Note, nowhere does the FAA imply or otherwise state that model aircraft are not aircraft subject to statutory regulation. In fact, a natural reading of the Advisory Circular suggests just the opposite—the FAA can take action if you do not voluntarily comply. Basically, this was the FAA trying to “do-the-right-thing” and avoid absurd results (remember, this was issued in 1981 and the dawn of the anti-regulatory Reagan-era). Specifically, it seems as if the FAA tried to avoid the literal, but perhaps draconian, letter of the law—because, as the statutes mandate, the FAA must regulate all aircraft (of ANY kind) in National Airspace which was the apparent genesis of the Advisory Circular in the first place. (More on this later.) Congress, likewise, neither revised the definitions of aircraft nor retracted any regulatory authority from the FAA.

In the intervening years, model aircraft capabilities dramatically increased—carrying cameras, streaming video, delivering products, and other uses. Those capabilities attracted commercial users. These new commercial uses implicated different issues—especially operation of aircraft over and within populated areas (something expressly prohibited by the model aircraft guidelines).

On February 6, 2007, the FAA published  a notice (Docket No. FAA-2006-25714) in the Federal Register entitled Unmanned Aircraft Operations in National Airspace. The notice summarizes the FAA’s position on drones (the FAA internally calls drones unmanned aircraft systems or UASs).  In short, the FAA maintains

[t]he current FAA policy for UAS [“drone”] operations is that no person may operate a UAS [drone] in the National Airspace System without specific authority.

The notice goes on to carefully distinguish between government, private/commercial, and hobbyist operations. Essentially, using its general regulatory authority, the FAA requires a private/commercial/non-hobbyist operator to apply for and receive an experimental airworthiness certificate for each drone to obtain the requisite “specific authority.” That is, commercial drones are not “illegal”—they simply must follow the stated process to certify the commercial drones. Persons using commercial drones without an airworthiness certificate face potential FAA enforcement actions (“prosecution”). Again, this policy is not a regulation but a re-statement (or statement) of enforcement policy and binding on the FAA. (More on this later.)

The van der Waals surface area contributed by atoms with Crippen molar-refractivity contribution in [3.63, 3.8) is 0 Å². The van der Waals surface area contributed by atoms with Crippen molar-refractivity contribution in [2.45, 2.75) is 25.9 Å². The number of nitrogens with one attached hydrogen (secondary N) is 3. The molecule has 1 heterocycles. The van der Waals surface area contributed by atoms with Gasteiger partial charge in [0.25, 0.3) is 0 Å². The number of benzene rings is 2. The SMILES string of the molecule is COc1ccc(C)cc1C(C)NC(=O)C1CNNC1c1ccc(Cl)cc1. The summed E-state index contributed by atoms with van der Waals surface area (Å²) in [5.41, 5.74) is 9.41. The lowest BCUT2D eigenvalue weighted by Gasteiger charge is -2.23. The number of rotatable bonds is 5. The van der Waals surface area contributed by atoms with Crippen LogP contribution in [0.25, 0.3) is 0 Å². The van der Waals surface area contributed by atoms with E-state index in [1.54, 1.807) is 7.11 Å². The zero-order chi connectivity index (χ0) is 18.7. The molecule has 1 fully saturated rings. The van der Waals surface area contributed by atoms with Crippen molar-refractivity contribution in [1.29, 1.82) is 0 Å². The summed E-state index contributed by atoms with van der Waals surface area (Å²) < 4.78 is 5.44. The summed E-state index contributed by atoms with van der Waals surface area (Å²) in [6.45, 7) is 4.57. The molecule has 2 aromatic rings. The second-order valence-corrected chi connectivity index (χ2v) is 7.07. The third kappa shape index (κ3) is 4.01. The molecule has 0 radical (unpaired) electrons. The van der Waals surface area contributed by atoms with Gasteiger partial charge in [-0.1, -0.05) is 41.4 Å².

In 2012 and as part of a larger transportation bill, Congress passed the general FAA Air Transportation Modernization and Safety Improvement Act of 2012 (Public Law 112-95). The Act directed the FAA to promulgate specific regulations to accelerate the integration of commercial drones into National Airspace  by September 30, 2015.

Also, the Act (Public Law 112-95) creates a new note to 49 U.S. Code § 40101  entitled “Special Rule for Model Aircraft” which expressly defines model aircraft as

  • aircraft “flown strictly for hobby or recreational use” Public Law 112-95, §336 (a)(1) ,
  • flown using good safety guidelines, and
  • not flown within five miles of an airport are exempt from regulations for unmanned aircraft systems.